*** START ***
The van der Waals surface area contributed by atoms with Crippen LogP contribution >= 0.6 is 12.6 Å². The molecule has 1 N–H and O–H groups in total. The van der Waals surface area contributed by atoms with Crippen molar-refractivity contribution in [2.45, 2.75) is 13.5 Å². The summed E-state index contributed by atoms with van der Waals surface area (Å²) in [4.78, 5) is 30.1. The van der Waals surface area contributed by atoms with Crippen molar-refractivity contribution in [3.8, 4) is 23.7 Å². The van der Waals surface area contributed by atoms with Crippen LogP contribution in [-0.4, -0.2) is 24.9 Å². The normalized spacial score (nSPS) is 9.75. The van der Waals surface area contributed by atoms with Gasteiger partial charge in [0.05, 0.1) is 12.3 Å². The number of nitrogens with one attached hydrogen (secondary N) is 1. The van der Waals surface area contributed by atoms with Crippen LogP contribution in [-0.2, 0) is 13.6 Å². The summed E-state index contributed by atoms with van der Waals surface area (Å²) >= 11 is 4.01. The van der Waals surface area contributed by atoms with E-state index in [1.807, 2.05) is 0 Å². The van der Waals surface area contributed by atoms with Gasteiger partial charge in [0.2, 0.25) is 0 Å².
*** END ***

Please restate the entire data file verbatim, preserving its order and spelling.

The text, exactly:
The van der Waals surface area contributed by atoms with Crippen LogP contribution >= 0.6 is 12.6 Å². The molecule has 1 N–H and O–H groups in total. The van der Waals surface area contributed by atoms with Crippen molar-refractivity contribution in [2.45, 2.75) is 13.5 Å². The summed E-state index contributed by atoms with van der Waals surface area (Å²) in [4.78, 5) is 30.1. The van der Waals surface area contributed by atoms with Crippen molar-refractivity contribution in [3.8, 4) is 23.7 Å². The van der Waals surface area contributed by atoms with Crippen LogP contribution in [-0.4, -0.2) is 24.9 Å². The normalized spacial score (nSPS) is 9.75. The van der Waals surface area contributed by atoms with Gasteiger partial charge in [0.05, 0.1) is 12.3 Å². The number of nitrogens with one attached hydrogen (secondary N) is 1. The van der Waals surface area contributed by atoms with Crippen LogP contribution in [-0.2, 0) is 13.6 Å². The summed E-state index contributed by atoms with van der Waals surface area (Å²) >= 11 is 4.01. The van der Waals surface area contributed by atoms with E-state index in [1.807, 2.05) is 0 Å². The van der Waals surface area contributed by atoms with Gasteiger partial charge in [0.2, 0.25) is 0 Å².